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Hauling Ass

Kris Freeman

Fri, Oct  26, 2007 - By Zach Caldwell

Kris did his most realistic race preparation session of the season to date yesterday. It was another sustained intensity session, but rather than going uphill for 50 minutes, he went back and forth on a rolling road with some steep climbs and some downhill sections. His only regret was that there was nobody out there to test himself against, and no coach to observe him. By his own report he was “hauling ass”, with an emphasis on the second word.

The session was set-up as a 50 minute sustained effort using a heart rate in the low 170s as a baseline. That was the level that he’s been able to sustain for an indefinite period. More than that requires recovery. So the idea was to use that level as a baseline, and to accelerate from there, and then recover when the opportunities present themselves. Kris has been wanting some powerful V1 work, so that’s where he focused his accelerations. And the last 3K were one long acceleration to the finish.

Kris says that he was able to put himself into new territory in terms of perceived lactate load, and still recover on the fly with relative ease. Having the odd downhill in the race definitely makes for a different set of demands and sensations. He also felt pleased with the way he was skiing technically - particularly on the V2 he felt that he was able to engage his upper-body more powerfully than he ever has, and it was resulting in some very long strides.

Interestingly, his heart rates were running fairly low. The highest he saw was 173 - a much lower ceiling for such an effort than he saw during the Lake Placid camp. He doesn’t feel even remotely overtrained or stressed right now, but it appears that his body may have adjusted quickly to the back to back 5 hour ODs he did Thursday and Friday. There is definitely some sort of spectrum or continuum of heart rate suppression responses that Kris encounters. Or maybe there’s only one response that is always present through a range of training-induced stress loads, some of which are excessive. It’s a marker that we haven’t got a totally firm grasp of. Conventional wisdom would suggest taking any heart rate suppression seriously, but then, there’s not much in Kris’s training that’s governed by conventional wisdom.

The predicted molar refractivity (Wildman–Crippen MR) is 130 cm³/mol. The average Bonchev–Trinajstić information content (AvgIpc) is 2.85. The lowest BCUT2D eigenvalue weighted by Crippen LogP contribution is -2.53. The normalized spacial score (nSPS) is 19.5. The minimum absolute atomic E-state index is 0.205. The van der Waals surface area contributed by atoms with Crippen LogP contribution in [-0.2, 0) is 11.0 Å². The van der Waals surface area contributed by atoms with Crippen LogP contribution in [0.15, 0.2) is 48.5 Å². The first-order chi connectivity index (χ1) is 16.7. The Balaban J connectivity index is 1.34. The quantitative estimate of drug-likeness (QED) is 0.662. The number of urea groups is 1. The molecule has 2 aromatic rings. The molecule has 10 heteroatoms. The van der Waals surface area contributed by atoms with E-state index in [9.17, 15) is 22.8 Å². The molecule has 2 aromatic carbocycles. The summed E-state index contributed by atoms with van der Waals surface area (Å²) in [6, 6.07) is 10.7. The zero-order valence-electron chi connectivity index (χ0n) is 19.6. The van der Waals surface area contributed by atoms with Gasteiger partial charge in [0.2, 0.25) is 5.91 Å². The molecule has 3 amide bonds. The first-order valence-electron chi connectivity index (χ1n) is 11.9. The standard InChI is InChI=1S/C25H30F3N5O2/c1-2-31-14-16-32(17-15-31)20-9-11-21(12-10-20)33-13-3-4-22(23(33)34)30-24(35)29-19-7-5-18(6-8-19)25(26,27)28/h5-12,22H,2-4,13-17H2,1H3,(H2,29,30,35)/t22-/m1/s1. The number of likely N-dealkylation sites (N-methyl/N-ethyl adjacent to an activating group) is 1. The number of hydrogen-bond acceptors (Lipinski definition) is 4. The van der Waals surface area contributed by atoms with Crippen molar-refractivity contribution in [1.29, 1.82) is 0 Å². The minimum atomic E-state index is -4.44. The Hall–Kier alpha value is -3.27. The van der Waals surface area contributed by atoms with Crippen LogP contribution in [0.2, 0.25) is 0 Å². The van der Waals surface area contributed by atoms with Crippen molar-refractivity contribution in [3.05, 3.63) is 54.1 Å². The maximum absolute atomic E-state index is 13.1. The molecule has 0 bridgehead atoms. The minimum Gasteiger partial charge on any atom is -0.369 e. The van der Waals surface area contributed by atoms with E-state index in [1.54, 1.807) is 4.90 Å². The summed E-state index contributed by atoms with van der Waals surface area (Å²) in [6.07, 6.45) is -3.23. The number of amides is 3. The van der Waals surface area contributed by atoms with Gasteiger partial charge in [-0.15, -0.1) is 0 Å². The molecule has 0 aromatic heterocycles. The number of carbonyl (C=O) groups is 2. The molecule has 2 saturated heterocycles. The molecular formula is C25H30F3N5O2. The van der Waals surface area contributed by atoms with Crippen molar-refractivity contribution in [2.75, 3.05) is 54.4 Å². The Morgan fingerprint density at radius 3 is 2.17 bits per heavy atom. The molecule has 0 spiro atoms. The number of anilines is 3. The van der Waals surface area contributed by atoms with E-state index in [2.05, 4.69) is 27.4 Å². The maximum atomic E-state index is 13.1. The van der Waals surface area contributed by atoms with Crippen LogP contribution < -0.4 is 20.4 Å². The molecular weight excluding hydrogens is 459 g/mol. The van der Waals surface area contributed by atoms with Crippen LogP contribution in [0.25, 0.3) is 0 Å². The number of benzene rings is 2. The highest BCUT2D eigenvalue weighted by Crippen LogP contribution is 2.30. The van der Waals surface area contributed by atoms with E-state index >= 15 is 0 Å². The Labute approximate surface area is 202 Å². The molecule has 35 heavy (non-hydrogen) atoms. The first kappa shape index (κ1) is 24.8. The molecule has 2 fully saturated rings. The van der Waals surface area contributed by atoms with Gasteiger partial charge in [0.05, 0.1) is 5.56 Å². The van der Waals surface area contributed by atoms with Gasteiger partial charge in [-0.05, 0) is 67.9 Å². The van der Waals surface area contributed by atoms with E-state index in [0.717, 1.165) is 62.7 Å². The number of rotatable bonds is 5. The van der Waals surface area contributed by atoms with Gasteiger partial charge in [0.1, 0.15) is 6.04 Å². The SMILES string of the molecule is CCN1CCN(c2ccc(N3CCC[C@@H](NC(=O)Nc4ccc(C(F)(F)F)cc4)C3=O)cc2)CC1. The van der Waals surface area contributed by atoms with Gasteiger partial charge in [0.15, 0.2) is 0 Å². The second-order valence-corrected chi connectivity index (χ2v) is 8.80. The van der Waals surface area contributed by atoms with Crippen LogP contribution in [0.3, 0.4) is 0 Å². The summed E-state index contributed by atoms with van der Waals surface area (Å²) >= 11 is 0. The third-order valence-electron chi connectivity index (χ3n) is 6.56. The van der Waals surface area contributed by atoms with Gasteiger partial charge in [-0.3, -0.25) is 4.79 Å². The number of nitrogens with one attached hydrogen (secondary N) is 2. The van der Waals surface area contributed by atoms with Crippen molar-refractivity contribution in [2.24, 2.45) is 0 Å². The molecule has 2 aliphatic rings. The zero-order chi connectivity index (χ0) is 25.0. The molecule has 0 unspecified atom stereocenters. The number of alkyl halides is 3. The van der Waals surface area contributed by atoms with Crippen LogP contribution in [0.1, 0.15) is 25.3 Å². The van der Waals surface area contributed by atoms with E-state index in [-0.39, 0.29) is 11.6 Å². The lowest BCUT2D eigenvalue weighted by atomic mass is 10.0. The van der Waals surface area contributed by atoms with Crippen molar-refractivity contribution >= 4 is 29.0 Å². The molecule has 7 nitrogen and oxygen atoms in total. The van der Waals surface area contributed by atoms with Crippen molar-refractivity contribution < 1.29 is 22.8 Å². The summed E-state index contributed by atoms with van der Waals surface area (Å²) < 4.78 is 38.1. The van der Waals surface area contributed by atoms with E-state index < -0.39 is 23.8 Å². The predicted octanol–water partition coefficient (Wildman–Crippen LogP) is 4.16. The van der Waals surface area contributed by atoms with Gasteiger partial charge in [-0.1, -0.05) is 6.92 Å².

Today’s session has to be considered further reinforcement of positive signals. Kris has impressed himself before, but generally it’s been in response to huge aerobic fitness gains resulting in an inability to hurt himself. This is the most positive I’ve heard him sound about realistic race fitness and the ability to hurt and recover on the fly. It’s been seven weeks since the end of the volume focus and the shift toward intensity and Kris is starting to look like a ski racer. During that period he’s had training weeks of 8, 25, 21.5, 20, 9.5, 18.5 and 21.25 hours. A definite change from the extremely high volume of the first five training blocks. Incidentally, he has just started the 27th week of his training year - just past “half-way”. At the half-way point he had 566 hours of training.